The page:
Contemporary Hand Papermaking in North America and Europe

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Contemporary Hand Papermaking in North America and Europe

The practice of making paper by hand draws forth past centuries in a single sheet of tangled fibers. At the same time, the advances of both contemporary hand papermakers and modern technology have merged this tradition with innovation to create paper of unsurpassed beauty and quality. Despite the speed and economic advantages of machine-made paper, traditional handmade paper grasps its hold on the modern world, and mills across North America and Western Europe have re-emerged to produce fine handmade papers for artists, bookmakers, and conservators who seek the highest level of durability, permanence, and aesthetics.

Hand papermaking in the Western world fell into decline
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This change from rags to less stable wood pulp, alongside an increased use of fillers such as bleach and optical brighteners, resulted in a vastly inferior paper than the handmade paper of preceding centuries.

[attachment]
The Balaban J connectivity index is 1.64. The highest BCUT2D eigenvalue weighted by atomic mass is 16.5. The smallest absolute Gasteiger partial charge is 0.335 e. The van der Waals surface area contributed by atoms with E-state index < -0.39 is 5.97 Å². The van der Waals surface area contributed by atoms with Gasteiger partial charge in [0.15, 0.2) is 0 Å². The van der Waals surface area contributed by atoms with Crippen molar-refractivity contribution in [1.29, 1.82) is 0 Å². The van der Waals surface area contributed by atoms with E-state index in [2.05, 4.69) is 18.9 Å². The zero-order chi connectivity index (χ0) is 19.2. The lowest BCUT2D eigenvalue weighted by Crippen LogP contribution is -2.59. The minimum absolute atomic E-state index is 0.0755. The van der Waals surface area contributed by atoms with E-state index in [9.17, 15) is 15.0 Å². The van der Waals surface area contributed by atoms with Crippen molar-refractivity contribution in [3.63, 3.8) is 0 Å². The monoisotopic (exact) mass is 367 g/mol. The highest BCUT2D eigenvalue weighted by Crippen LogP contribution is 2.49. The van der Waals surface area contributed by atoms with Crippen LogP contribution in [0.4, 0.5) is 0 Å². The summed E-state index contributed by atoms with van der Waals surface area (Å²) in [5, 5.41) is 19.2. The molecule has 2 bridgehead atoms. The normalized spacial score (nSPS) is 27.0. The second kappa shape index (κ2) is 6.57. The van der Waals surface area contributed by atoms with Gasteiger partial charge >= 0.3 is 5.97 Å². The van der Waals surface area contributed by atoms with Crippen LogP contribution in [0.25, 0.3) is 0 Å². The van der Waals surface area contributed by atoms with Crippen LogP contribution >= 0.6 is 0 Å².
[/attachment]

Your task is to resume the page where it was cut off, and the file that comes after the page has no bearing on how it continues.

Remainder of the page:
While the materials rather than the method of production ultimately determine the quality and longevity of any paper, handmade paper exhibits many desirable qualities that can only be emulated in machine-made paper with difficulty, if at all. Some of these qualities can be attributed to physical differences between handmade and machine-made papers. The unidirectional movement of the belt of the papermaking machine, for example, results in a strong grain direction of the paper fibers. In handmade paper, on the other hand, the vat man typically shakes the mould in four directions, so the resulting sheet displays little to no grain direction (Hunter 455). As a result of this difference, handmade paper is said to have a drape or flow that is unmatched by machine-made paper (Meirhusby 62). Much of the draw of handmade paper, however, involves the much more subjective aesthetic character of each sheet of paper. Silvie Turner summarizes this quality as “the beauty, the vitality, the depth, the design, the character and expressiveness, the level of skill involved, the difference of a handmade sheet” (Turner 41), while Walter Hamady calls it simply “voice” (Vander Weele). No matter how you describe it in words, handmade paper shows

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